Weight & Measurements are going well, I'm down some weight, although I'm not sure how permanently. I've been doing the calisthenics, I haven't been so good at the stretching/yoga. Something to keep working on. Keeping track of my weight and keeping the food journal definitely helps me be more aware of what I'm eating. Some things I really hate to have to write down, and it sufficiently shames me into doing it less. I'm not sure how healthy I've been about my eating habits lately, but the damn cold medicine suppresses my appetite and everything got all out of whack. What's worse is that between the unnaturally small appetite and the stuffed nasal passages, I haven't been able to enjoy my food. Half the time when I'm eating, it's just because I know I should be eating or I need to eat (that whole sustenance thing is a bitch sometimes). This is sad for me, because I love food. Not only do I love food, but I love good, natural food, and I know a good bit about it. 

Being a little down about my lack of eating enjoyment as of late, I took a recommendation from my lovely aunt Alisa and watched Fat, Sick & Nearly Dead (the link will take you to, it's also available to watch on Netflix, which we have recently cancelled). It was a pretty moving documentary, if only because you're watching some people achieve some tremendous weight loss. It is also a great advertisement for juice extractors! Adam and I have decided that we're ordering this tomorrow:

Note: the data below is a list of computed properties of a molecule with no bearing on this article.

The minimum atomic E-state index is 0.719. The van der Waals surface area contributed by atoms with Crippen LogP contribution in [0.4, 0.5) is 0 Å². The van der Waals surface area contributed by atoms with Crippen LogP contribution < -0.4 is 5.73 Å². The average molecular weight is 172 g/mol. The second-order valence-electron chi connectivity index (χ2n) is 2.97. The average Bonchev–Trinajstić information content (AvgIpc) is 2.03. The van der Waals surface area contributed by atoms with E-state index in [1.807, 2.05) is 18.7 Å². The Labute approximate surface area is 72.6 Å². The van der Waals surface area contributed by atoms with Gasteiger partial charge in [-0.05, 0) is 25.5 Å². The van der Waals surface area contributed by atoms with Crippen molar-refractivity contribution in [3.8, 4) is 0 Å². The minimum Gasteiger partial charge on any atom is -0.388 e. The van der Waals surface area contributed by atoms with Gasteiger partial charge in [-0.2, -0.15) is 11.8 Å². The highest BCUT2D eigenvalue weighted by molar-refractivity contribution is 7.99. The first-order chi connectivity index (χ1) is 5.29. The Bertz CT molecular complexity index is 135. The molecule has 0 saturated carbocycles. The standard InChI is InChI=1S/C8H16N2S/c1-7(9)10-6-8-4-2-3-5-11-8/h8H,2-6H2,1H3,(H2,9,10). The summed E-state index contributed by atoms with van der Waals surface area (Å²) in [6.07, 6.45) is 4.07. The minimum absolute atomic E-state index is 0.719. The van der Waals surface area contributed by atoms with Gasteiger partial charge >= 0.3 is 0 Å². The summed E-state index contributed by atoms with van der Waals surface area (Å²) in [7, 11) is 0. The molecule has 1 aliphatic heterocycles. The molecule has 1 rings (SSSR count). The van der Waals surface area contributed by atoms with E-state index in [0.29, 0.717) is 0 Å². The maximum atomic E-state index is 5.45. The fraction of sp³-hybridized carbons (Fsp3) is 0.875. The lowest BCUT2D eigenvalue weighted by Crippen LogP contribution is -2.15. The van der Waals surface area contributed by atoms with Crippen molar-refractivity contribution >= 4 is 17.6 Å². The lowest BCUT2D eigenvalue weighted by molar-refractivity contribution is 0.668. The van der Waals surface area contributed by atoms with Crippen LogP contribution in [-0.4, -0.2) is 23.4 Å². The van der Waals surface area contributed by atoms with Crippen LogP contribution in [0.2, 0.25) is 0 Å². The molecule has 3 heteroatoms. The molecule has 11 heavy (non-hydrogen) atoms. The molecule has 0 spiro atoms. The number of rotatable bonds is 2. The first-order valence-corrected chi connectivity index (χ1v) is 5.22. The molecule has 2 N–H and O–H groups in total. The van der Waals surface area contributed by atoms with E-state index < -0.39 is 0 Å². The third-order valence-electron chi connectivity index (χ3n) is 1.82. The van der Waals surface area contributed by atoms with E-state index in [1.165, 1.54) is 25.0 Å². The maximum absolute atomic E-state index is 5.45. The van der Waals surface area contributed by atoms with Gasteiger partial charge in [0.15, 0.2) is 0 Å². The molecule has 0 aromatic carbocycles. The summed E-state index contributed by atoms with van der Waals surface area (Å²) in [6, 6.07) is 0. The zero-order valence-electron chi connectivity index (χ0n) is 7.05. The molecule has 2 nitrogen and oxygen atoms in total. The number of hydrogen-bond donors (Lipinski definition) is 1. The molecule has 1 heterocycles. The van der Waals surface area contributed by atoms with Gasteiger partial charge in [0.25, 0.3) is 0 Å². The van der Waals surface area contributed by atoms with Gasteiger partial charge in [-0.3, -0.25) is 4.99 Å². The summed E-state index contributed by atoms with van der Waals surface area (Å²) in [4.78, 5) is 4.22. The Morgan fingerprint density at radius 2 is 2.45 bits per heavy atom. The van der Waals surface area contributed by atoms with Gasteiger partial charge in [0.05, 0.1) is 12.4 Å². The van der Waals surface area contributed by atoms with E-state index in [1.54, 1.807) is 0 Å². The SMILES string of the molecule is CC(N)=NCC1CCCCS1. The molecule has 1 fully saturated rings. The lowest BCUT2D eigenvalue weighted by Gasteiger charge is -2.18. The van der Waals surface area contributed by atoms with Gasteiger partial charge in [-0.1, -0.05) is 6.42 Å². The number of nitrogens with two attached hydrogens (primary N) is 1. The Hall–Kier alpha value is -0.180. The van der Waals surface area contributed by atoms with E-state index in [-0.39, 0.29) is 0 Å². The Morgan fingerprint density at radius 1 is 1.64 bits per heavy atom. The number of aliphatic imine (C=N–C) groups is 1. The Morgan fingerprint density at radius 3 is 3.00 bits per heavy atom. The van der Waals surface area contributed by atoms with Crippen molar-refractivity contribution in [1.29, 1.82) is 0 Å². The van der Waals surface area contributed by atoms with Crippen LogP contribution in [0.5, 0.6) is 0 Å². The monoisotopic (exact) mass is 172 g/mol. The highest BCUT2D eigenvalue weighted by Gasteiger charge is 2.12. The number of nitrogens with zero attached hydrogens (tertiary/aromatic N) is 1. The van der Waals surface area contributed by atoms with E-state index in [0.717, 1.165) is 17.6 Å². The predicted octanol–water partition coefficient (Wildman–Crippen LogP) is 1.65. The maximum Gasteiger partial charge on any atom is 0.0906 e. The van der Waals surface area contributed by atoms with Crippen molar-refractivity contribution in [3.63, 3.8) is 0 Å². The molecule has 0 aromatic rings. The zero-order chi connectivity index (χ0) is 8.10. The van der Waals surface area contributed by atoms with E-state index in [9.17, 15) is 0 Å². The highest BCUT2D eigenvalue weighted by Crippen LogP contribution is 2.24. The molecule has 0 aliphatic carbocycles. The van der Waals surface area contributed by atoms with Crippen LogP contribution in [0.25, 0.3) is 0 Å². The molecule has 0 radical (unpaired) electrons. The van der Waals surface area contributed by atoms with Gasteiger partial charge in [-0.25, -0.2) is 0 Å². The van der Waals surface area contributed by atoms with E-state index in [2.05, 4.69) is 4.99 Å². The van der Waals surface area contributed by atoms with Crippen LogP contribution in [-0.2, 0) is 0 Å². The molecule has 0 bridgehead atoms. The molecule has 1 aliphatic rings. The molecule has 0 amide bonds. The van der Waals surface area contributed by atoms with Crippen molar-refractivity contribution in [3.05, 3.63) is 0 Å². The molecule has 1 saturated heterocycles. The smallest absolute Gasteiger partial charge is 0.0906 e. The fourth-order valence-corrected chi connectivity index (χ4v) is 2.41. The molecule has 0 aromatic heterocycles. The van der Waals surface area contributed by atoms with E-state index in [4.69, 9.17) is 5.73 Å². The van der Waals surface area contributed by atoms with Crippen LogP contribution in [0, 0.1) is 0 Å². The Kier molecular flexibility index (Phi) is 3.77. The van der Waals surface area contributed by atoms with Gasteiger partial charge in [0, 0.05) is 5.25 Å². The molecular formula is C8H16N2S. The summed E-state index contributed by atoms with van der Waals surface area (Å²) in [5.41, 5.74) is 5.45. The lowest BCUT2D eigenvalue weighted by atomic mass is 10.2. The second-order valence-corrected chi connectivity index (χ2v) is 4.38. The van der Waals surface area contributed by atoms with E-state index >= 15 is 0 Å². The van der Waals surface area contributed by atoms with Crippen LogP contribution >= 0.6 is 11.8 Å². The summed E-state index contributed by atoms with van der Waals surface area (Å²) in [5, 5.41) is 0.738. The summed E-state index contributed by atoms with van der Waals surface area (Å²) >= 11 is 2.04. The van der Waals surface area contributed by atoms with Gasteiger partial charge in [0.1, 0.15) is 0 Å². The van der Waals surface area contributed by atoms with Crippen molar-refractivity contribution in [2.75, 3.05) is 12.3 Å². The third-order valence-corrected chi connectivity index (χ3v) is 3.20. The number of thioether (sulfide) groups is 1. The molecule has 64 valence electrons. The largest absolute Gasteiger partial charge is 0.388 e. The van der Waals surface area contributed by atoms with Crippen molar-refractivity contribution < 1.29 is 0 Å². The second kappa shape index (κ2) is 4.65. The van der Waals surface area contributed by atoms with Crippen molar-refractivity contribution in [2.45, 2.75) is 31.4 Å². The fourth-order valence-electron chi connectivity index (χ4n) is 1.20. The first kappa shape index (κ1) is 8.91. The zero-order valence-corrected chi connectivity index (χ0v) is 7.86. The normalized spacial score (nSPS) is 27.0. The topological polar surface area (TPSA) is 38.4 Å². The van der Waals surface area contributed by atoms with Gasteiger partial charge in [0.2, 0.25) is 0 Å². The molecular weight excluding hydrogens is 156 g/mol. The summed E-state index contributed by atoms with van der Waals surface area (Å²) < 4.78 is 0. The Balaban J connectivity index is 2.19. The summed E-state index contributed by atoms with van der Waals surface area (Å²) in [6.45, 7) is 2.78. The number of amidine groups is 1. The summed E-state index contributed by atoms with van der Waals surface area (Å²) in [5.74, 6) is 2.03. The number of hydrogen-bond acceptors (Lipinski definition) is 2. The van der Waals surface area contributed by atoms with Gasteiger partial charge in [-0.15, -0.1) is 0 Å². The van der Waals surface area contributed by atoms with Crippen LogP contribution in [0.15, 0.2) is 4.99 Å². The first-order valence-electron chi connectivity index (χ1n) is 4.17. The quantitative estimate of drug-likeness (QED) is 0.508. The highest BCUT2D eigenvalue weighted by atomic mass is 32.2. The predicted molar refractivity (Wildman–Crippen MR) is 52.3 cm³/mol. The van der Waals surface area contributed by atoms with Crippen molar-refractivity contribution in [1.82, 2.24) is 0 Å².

This puppy from Hamilton Beach is pretty well-reviewed by Consumer Reports (and actual consumers, on and it is way cheaper than a lot of the other juicers I looked at. Since I've got my handy Prime membership, I'll be receiving it Saturday (or I guess Monday, at the very worst), and we can start playing around with making some juices. 

So, what does this have to do with Goals Wednesday? Adam and I have decided we're going to do a juice fast. I've signed up at RebootYourLife, so anybody who signs up should friend me! We're going to shoot for a 10-day fast, just water and juiced fruits & vegetables. I will, of course, still be taking my prescription Vitamin D and Iron supplements during this time. We are tentatively going to start this fast next Thursday, the 22nd. I think Thursday is a good starting point, since it seems that you hit your wall around day 3-4 before things get better - this will put days 3 and 4 during the weekend, where we'll be free to mope about and bitch at each other without having to interact with too many other people. Those who work in the produce section at the Seven Corners New Seasons may want to watch out.